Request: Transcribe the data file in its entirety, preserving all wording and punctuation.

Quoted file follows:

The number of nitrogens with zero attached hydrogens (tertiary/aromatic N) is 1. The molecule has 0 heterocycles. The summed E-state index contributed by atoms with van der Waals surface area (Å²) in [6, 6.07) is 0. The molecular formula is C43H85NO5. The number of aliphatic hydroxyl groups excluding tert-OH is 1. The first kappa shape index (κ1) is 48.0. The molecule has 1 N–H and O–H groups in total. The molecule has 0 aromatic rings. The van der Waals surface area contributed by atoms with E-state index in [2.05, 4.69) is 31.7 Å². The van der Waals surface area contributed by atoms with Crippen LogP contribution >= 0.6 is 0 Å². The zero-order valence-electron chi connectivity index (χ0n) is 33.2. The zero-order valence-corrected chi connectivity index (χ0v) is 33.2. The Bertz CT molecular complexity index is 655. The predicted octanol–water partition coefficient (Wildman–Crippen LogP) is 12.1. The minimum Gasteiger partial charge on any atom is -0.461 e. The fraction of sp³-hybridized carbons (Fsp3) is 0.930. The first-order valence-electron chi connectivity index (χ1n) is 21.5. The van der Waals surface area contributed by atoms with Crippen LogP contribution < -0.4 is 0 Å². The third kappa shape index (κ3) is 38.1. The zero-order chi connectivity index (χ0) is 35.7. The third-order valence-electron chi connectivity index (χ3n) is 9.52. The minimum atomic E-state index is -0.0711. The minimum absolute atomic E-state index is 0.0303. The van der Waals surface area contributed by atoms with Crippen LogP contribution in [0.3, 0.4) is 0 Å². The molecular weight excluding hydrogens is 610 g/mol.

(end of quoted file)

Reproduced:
The number of nitrogens with zero attached hydrogens (tertiary/aromatic N) is 1. The molecule has 0 heterocycles. The summed E-state index contributed by atoms with van der Waals surface area (Å²) in [6, 6.07) is 0. The molecular formula is C43H85NO5. The number of aliphatic hydroxyl groups excluding tert-OH is 1. The first kappa shape index (κ1) is 48.0. The molecule has 1 N–H and O–H groups in total. The molecule has 0 aromatic rings. The van der Waals surface area contributed by atoms with E-state index in [2.05, 4.69) is 31.7 Å². The van der Waals surface area contributed by atoms with Crippen LogP contribution >= 0.6 is 0 Å². The zero-order valence-electron chi connectivity index (χ0n) is 33.2. The zero-order valence-corrected chi connectivity index (χ0v) is 33.2. The Bertz CT molecular complexity index is 655. The predicted octanol–water partition coefficient (Wildman–Crippen LogP) is 12.1. The minimum Gasteiger partial charge on any atom is -0.461 e. The fraction of sp³-hybridized carbons (Fsp3) is 0.930. The first-order valence-electron chi connectivity index (χ1n) is 21.5. The van der Waals surface area contributed by atoms with Crippen LogP contribution < -0.4 is 0 Å². The third kappa shape index (κ3) is 38.1. The zero-order chi connectivity index (χ0) is 35.7. The third-order valence-electron chi connectivity index (χ3n) is 9.52. The minimum atomic E-state index is -0.0711. The minimum absolute atomic E-state index is 0.0303. The van der Waals surface area contributed by atoms with Crippen LogP contribution in [0.3, 0.4) is 0 Å². The molecular weight excluding hydrogens is 610 g/mol.